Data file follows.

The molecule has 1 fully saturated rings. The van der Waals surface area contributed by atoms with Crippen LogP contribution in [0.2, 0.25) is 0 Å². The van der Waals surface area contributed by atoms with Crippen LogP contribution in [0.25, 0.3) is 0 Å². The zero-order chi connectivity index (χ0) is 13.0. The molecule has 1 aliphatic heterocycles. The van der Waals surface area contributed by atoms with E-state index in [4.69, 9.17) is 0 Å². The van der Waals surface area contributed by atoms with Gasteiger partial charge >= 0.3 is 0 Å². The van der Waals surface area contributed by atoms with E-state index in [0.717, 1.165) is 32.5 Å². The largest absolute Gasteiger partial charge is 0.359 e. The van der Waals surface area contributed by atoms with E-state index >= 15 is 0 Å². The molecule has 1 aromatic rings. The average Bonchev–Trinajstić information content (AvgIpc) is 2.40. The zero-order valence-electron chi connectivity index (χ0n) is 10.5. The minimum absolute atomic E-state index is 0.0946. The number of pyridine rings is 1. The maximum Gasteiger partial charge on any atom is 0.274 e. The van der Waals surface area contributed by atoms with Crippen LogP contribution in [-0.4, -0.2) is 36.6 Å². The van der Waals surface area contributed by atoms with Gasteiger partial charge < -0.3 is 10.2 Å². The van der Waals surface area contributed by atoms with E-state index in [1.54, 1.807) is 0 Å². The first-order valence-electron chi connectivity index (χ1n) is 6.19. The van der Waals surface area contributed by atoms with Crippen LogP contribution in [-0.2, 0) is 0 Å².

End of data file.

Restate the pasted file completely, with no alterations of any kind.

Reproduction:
The molecule has 1 fully saturated rings. The van der Waals surface area contributed by atoms with Crippen LogP contribution in [0.2, 0.25) is 0 Å². The van der Waals surface area contributed by atoms with Crippen LogP contribution in [0.25, 0.3) is 0 Å². The zero-order chi connectivity index (χ0) is 13.0. The molecule has 1 aliphatic heterocycles. The van der Waals surface area contributed by atoms with E-state index in [4.69, 9.17) is 0 Å². The van der Waals surface area contributed by atoms with Gasteiger partial charge >= 0.3 is 0 Å². The van der Waals surface area contributed by atoms with E-state index in [0.717, 1.165) is 32.5 Å². The largest absolute Gasteiger partial charge is 0.359 e. The van der Waals surface area contributed by atoms with E-state index >= 15 is 0 Å². The molecule has 1 aromatic rings. The average Bonchev–Trinajstić information content (AvgIpc) is 2.40. The zero-order valence-electron chi connectivity index (χ0n) is 10.5. The minimum absolute atomic E-state index is 0.0946. The number of pyridine rings is 1. The maximum Gasteiger partial charge on any atom is 0.274 e. The van der Waals surface area contributed by atoms with Crippen LogP contribution in [-0.4, -0.2) is 36.6 Å². The van der Waals surface area contributed by atoms with Gasteiger partial charge < -0.3 is 10.2 Å². The van der Waals surface area contributed by atoms with E-state index in [1.54, 1.807) is 0 Å². The first-order valence-electron chi connectivity index (χ1n) is 6.19. The van der Waals surface area contributed by atoms with Crippen LogP contribution in [-0.2, 0) is 0 Å².